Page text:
* = required field

Brian Eno: Small Craft On A Milk Sea

Released: November 2010
Label:
Format:

Brian Eno, arguably one of the most influential and interesting emissary’s of modern music culture, needs no introduction, but he’s going to get one.

Born in 1948, Brian Eno has ridden the waves of popular music, but very much on his own terms. Joining the likes of Brian Ferry in the band Roxy Music, during the glam rock era of the early 70’s, he was very inexperienced musically, but captivated by the advances in technology through sound synthesis, began to paint epic landscapes of sound.

After artistic differences he split from the band and began a solo career and assisting in producing a plethora of successful bands and musicians. His work is particularly noticeable during the post-punk scene ‘No Wave’ helping groups like Devo, David Bowie, David Byrne, Cluster and Talking Heads embrace a new future in contemporary popular music. He was later drafted by the likes of U2 to work on their seminal album ‘Joshua Tree’ and went on to assist in the production of 6 other albums by them. Entering the 90’s, Eno has worked with the likes of James, Grace Jones, Laurie Anderson, Depeche Mode and Coldplay, helping each artist to develop an individual aesthetic in music.

Brian Eno’s sound is quintessentially minimal, ambient and experimental, never shy to embrace new technology and take on board the sounds of now.  His new album, ‘Small Craft on a Milk Sea’, fails to disappoint. The opening track, ‘Emerald and Lime’ opens you invitingly into Eno’s world of texturally rich harmonics using the simplest of ingredients. Short, yet rich in content, simple melodies explore one another on piano, strings bass and a melodica like instrument. ‘Complex Heaven’ furthers this theme of practically percussively bear sounds and ambient texture’s layered beneath guitar and keys.

The title track, ‘Small Craft on a Milk Sea’, is in fact the shortest on the album at only 1 minute 48 seconds, but begins to begins to play with more tonal bass sounds and percussive elements. ‘Flint March’ immediately picks up the pace with rolling percussive mid – high textures dropping quickly into techno drum patterns. Although clearly drawing influence from different genre’s, the album retains an organic quality few manage to achieve with such mastery.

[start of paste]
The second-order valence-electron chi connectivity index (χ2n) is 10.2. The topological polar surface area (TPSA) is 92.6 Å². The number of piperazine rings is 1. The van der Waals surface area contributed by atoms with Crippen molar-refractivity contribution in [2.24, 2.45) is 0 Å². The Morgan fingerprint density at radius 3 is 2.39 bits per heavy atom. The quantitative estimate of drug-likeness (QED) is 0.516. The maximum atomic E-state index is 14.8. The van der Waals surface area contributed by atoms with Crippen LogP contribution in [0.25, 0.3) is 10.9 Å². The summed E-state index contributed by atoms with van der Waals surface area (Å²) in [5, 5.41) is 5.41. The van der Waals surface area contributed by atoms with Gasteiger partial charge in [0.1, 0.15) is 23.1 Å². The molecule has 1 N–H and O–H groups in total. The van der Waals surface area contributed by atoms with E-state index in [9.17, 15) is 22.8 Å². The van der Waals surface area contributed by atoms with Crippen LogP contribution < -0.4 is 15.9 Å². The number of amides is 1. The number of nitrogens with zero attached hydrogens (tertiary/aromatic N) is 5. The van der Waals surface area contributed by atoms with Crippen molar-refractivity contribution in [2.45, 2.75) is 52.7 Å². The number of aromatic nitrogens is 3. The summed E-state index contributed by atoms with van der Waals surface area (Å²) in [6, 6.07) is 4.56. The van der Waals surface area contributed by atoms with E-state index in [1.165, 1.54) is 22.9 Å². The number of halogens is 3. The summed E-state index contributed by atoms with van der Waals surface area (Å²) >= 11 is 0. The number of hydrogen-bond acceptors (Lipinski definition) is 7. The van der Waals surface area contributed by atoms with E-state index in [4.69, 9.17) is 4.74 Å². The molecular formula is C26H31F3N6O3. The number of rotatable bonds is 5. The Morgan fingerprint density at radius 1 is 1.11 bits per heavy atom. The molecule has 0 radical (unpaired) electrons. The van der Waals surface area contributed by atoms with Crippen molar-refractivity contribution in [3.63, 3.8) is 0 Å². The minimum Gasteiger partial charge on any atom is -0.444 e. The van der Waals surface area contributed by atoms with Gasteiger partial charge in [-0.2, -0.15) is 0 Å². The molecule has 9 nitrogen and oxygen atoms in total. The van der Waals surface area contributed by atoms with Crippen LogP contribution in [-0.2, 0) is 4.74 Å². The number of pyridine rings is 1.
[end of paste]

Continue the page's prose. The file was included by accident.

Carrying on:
In succession is ‘Horse’, moving at about 170 bpm, with half time drums and skippy high hats. More grinding sounds are beginning to permeate the albums structure, while production techniques employed are clearly light years ahead of what many are trying to achieve, drawing on a lifetimes experience. Retaining the pace, ‘2 forms of anger’ explores a more rhythmic environment. Using the entire frequency spectrum, discordant electric guitar licks are supported my filter modulations until culminating in an abrupt ending.

As we move through the album, Eno seems to carefully touch on various sub genre’s of modern dance music but with his own inclination apparent. Drum & bass and breaks rhythms are consciously noticeable in tracks like ‘Dust Shuffle’, while what can only be described as dubstep percussion layered around eerie organ melodies can be found on ‘Bone Jump’. Paleosonic’ certainly enters the sphere of experimental music with bubbling organics layered with distorted glitch effects. These are subtly off layed by fast guitar licks and acid-esque synthetics, all held together by a driving rhythm.

The album winds down as it begun, with sublime ambient textures, interwoven melodies and inconspicuous percussion’s. ‘Calcium Needles’ falls under the category of what some call ‘Drone music’, a style that has no notable rhythm, but uses minimal sustained use of tones, sounds and chord clusters to evoke a feeling. ‘Written, Forgotten’ stands alone as an enticing track of extraordinary beauty, using the simplest composition to create a form of striking grace.

The album ‘Small Craft on a Milk Sea’ stands as a testimony to the depths of Brian Eno’s varied influence and experience. Every aspect emits a quality of unique charm and aural pleasure that permeates the senses. Although listening to the music, and writing this review, has been a great pleasure, there is no reason you should take my word for it. Go out, buy a copy, and enjoy these soundscapes for yourself.

Being released on both CD and Vinyl formats, there is also a run of limited and collectors edition box sets, some signed, featuring extra tracks and lithographic artwork.

Ewan Pearson
Ewan Pearson